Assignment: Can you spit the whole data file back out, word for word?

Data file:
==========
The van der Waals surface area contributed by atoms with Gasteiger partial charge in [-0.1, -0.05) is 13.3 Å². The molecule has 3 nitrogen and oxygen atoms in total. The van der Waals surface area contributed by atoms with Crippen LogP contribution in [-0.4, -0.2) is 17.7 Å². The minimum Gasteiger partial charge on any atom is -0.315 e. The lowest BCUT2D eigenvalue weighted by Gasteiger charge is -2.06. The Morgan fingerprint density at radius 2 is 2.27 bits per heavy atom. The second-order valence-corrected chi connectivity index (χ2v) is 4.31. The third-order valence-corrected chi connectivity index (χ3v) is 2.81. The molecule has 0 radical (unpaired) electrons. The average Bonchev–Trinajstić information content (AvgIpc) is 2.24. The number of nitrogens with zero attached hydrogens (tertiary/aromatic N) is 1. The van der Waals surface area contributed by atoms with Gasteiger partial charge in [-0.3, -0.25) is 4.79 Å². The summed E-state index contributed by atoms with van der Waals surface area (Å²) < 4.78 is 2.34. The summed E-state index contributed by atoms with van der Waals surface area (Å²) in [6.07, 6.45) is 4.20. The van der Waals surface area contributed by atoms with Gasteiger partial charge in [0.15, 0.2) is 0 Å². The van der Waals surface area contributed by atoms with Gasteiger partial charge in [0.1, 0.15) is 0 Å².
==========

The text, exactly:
The van der Waals surface area contributed by atoms with Gasteiger partial charge in [-0.1, -0.05) is 13.3 Å². The molecule has 3 nitrogen and oxygen atoms in total. The van der Waals surface area contributed by atoms with Crippen LogP contribution in [-0.4, -0.2) is 17.7 Å². The minimum Gasteiger partial charge on any atom is -0.315 e. The lowest BCUT2D eigenvalue weighted by Gasteiger charge is -2.06. The Morgan fingerprint density at radius 2 is 2.27 bits per heavy atom. The second-order valence-corrected chi connectivity index (χ2v) is 4.31. The third-order valence-corrected chi connectivity index (χ3v) is 2.81. The molecule has 0 radical (unpaired) electrons. The average Bonchev–Trinajstić information content (AvgIpc) is 2.24. The number of nitrogens with zero attached hydrogens (tertiary/aromatic N) is 1. The van der Waals surface area contributed by atoms with Gasteiger partial charge in [-0.3, -0.25) is 4.79 Å². The summed E-state index contributed by atoms with van der Waals surface area (Å²) < 4.78 is 2.34. The summed E-state index contributed by atoms with van der Waals surface area (Å²) in [6.07, 6.45) is 4.20. The van der Waals surface area contributed by atoms with Gasteiger partial charge in [0.15, 0.2) is 0 Å². The van der Waals surface area contributed by atoms with Gasteiger partial charge in [0.1, 0.15) is 0 Å².